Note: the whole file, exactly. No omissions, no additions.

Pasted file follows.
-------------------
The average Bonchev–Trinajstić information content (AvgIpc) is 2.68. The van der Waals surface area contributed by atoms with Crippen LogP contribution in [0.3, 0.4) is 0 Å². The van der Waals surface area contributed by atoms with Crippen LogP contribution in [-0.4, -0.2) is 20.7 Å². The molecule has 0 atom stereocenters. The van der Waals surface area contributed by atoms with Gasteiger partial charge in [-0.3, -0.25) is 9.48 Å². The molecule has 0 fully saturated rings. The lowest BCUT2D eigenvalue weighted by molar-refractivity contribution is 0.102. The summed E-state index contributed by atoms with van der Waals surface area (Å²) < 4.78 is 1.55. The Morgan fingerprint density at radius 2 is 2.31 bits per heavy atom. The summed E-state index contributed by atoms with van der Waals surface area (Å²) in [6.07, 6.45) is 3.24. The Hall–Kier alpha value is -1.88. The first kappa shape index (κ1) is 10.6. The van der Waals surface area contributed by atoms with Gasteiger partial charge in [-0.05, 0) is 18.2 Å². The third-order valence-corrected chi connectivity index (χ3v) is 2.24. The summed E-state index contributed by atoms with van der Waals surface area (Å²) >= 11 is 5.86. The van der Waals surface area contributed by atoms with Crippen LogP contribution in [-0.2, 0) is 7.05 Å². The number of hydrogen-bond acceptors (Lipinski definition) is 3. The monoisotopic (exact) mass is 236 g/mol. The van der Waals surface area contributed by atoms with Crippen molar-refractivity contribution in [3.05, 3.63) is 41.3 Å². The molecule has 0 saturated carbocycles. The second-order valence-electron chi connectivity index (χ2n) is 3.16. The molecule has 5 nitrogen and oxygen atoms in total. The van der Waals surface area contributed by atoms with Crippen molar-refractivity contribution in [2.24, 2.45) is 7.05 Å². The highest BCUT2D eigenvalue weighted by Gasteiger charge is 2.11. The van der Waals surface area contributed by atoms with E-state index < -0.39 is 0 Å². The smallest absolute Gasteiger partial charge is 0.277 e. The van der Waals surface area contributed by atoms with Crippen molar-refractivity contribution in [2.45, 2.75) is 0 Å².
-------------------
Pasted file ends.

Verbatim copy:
The average Bonchev–Trinajstić information content (AvgIpc) is 2.68. The van der Waals surface area contributed by atoms with Crippen LogP contribution in [0.3, 0.4) is 0 Å². The van der Waals surface area contributed by atoms with Crippen LogP contribution in [-0.4, -0.2) is 20.7 Å². The molecule has 0 atom stereocenters. The van der Waals surface area contributed by atoms with Gasteiger partial charge in [-0.3, -0.25) is 9.48 Å². The molecule has 0 fully saturated rings. The lowest BCUT2D eigenvalue weighted by molar-refractivity contribution is 0.102. The summed E-state index contributed by atoms with van der Waals surface area (Å²) < 4.78 is 1.55. The Morgan fingerprint density at radius 2 is 2.31 bits per heavy atom. The summed E-state index contributed by atoms with van der Waals surface area (Å²) in [6.07, 6.45) is 3.24. The Hall–Kier alpha value is -1.88. The first kappa shape index (κ1) is 10.6. The van der Waals surface area contributed by atoms with Gasteiger partial charge in [-0.05, 0) is 18.2 Å². The third-order valence-corrected chi connectivity index (χ3v) is 2.24. The summed E-state index contributed by atoms with van der Waals surface area (Å²) >= 11 is 5.86. The van der Waals surface area contributed by atoms with Crippen LogP contribution in [-0.2, 0) is 7.05 Å². The number of hydrogen-bond acceptors (Lipinski definition) is 3. The monoisotopic (exact) mass is 236 g/mol. The van der Waals surface area contributed by atoms with Crippen molar-refractivity contribution in [3.05, 3.63) is 41.3 Å². The molecule has 0 saturated carbocycles. The second-order valence-electron chi connectivity index (χ2n) is 3.16. The molecule has 5 nitrogen and oxygen atoms in total. The van der Waals surface area contributed by atoms with Crippen molar-refractivity contribution in [2.24, 2.45) is 7.05 Å². The highest BCUT2D eigenvalue weighted by Gasteiger charge is 2.11. The van der Waals surface area contributed by atoms with E-state index < -0.39 is 0 Å². The smallest absolute Gasteiger partial charge is 0.277 e. The van der Waals surface area contributed by atoms with Crippen molar-refractivity contribution in [2.45, 2.75) is 0 Å².